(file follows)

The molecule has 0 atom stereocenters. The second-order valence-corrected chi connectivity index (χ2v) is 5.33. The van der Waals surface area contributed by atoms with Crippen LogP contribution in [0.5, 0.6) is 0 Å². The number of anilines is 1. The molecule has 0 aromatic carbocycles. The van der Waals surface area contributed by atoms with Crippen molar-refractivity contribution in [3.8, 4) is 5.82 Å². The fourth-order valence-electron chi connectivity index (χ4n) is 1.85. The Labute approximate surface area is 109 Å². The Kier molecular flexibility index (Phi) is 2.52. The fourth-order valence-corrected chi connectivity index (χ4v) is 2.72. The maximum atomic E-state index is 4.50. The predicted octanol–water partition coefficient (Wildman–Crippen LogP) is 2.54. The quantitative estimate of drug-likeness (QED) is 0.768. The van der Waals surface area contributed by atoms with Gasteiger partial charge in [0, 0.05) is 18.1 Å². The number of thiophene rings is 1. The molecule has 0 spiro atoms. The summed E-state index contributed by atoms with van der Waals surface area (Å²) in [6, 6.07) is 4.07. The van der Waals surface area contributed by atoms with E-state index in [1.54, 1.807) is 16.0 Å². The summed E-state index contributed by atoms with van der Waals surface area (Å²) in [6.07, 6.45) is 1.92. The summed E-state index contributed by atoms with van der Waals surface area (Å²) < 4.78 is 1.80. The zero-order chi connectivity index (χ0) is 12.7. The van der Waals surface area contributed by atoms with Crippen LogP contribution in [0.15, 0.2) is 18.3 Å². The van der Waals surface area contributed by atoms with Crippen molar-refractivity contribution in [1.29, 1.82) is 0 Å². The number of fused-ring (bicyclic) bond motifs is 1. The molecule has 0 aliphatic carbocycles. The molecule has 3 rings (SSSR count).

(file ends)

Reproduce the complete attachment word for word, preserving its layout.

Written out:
The molecule has 0 atom stereocenters. The second-order valence-corrected chi connectivity index (χ2v) is 5.33. The van der Waals surface area contributed by atoms with Crippen LogP contribution in [0.5, 0.6) is 0 Å². The number of anilines is 1. The molecule has 0 aromatic carbocycles. The van der Waals surface area contributed by atoms with Crippen molar-refractivity contribution in [3.8, 4) is 5.82 Å². The fourth-order valence-electron chi connectivity index (χ4n) is 1.85. The Labute approximate surface area is 109 Å². The Kier molecular flexibility index (Phi) is 2.52. The fourth-order valence-corrected chi connectivity index (χ4v) is 2.72. The maximum atomic E-state index is 4.50. The predicted octanol–water partition coefficient (Wildman–Crippen LogP) is 2.54. The quantitative estimate of drug-likeness (QED) is 0.768. The van der Waals surface area contributed by atoms with Gasteiger partial charge in [0, 0.05) is 18.1 Å². The number of thiophene rings is 1. The molecule has 0 spiro atoms. The summed E-state index contributed by atoms with van der Waals surface area (Å²) in [6, 6.07) is 4.07. The van der Waals surface area contributed by atoms with E-state index in [1.54, 1.807) is 16.0 Å². The summed E-state index contributed by atoms with van der Waals surface area (Å²) in [6.07, 6.45) is 1.92. The summed E-state index contributed by atoms with van der Waals surface area (Å²) < 4.78 is 1.80. The zero-order chi connectivity index (χ0) is 12.7. The van der Waals surface area contributed by atoms with Crippen LogP contribution in [0.15, 0.2) is 18.3 Å². The van der Waals surface area contributed by atoms with Crippen molar-refractivity contribution in [1.29, 1.82) is 0 Å². The number of fused-ring (bicyclic) bond motifs is 1. The molecule has 0 aliphatic carbocycles. The molecule has 3 rings (SSSR count).